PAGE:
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Millennials: How They Live and Work

Millennials: How They Live and Work

People often ask Gallup, "Are millennials really that different?"

The answer is yes -- profoundly so. Millennials will change the world decisively more than any other generation.

As this report shows, millennials will continue to disrupt how the world communicates -- how we read and write and relate. Millennials are disrupting retail, hospitality, real estate and housing, transportation, entertainment and travel, and they will soon radically change higher education.

Millennials are altering the very social fabric of America and the world. They're waiting longer to get married and have children, and they're less likely than other generations to identify with specific religions or political parties.

Defined by their lack of attachment to institutions and traditions, millennials change jobs more often than other generations -- more than half say they're currently looking for a new job.

Millennials are changing the very will of the world. So we, too, must change.

Gallup is recommending that our client partners change their organizational cultures this year from old will to new will. Below are six functional changes.

1. Millennials don't just work for a paycheck -- they want a purpose. For millennials, work must have meaning. They want to work for organizations with a mission and purpose. Back in the old days, baby boomers like me didn't necessarily need meaning in our jobs. We just wanted a paycheck -- our mission and purpose were 100% our families and communities. For millennials, compensation is important and must be fair, but it's no longer the driver. The emphasis for this generation has switched from paycheck to purpose -- and so must your culture.

2. Millennials are not pursuing job satisfaction -- they are pursuing development. Most millennials don't care about the bells and whistles found in many workplaces today -- the pingpong tables, fancy latte machines and free food that companies offer to try to create job satisfaction. Giving out toys and entitlements is a leadership mistake, and worse, it's condescending. Purpose and development drive this generation.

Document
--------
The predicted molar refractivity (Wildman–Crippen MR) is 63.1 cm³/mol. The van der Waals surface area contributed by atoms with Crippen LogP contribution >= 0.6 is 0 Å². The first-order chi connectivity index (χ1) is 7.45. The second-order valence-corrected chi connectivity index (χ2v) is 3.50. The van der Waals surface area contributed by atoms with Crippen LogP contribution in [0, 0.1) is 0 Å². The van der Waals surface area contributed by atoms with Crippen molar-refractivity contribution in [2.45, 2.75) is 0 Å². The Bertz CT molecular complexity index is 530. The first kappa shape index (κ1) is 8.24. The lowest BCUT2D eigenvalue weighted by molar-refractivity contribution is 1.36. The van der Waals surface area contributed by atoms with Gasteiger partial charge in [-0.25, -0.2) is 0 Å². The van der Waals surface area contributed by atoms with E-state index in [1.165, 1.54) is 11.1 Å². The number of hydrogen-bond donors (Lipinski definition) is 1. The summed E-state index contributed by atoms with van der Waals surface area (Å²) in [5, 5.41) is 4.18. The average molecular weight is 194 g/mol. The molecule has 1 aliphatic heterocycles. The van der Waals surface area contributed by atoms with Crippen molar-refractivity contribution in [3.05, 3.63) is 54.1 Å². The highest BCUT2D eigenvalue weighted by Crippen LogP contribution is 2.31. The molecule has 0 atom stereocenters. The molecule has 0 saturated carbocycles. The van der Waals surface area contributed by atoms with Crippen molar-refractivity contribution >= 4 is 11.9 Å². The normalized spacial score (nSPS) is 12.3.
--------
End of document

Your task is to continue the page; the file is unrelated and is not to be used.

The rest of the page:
3. Millennials don't want bosses -- they want coaches. The role of an old-style boss is command and control. Millennials care about having managers who can coach them, who value them as both people and employees, and who help them understand and build their strengths.

4. Millennials don't want annual reviews -- they want ongoing conversations. The way millennials communicate -- texting, tweeting, Skype, etc. -- is now real-time and continuous. This dramatically affects the workplace because millennials are accustomed to constant communication and feedback. Annual reviews no longer work.

5. Millennials don't want to fix their weaknesses -- they want to develop their strengths. Gallup has discovered that weaknesses never develop into strengths, while strengths develop infinitely. This is arguably the biggest discovery Gallup or any organization has ever made on the subject of human development in the workplace. Organizations shouldn't ignore weaknesses. Rather, they should minimize weaknesses and maximize strengths. We are recommending our client partners transition to strengths-based cultures, or they won't attract and keep their stars.

6. It's not just my job -- it's my life. One of Gallup's most important discoveries is that everyone in the world wants a good job. This is especially true for millennials. More so than ever in the history of corporate culture, employees are asking, "Does this organization value my strengths and my contribution? Does this organization give me the chance to do what I do best every day?" Because for millennials, a job is no longer just a job -- it's their life as well.

The Change in Leadership
My Paycheck My Purpose
My Satisfaction My Development
My Boss My Coach
My Annual Review My Ongoing Conversations
My Weaknesses My Strengths
My Job My Life


Jim Clifton is Chairman of Gallup.

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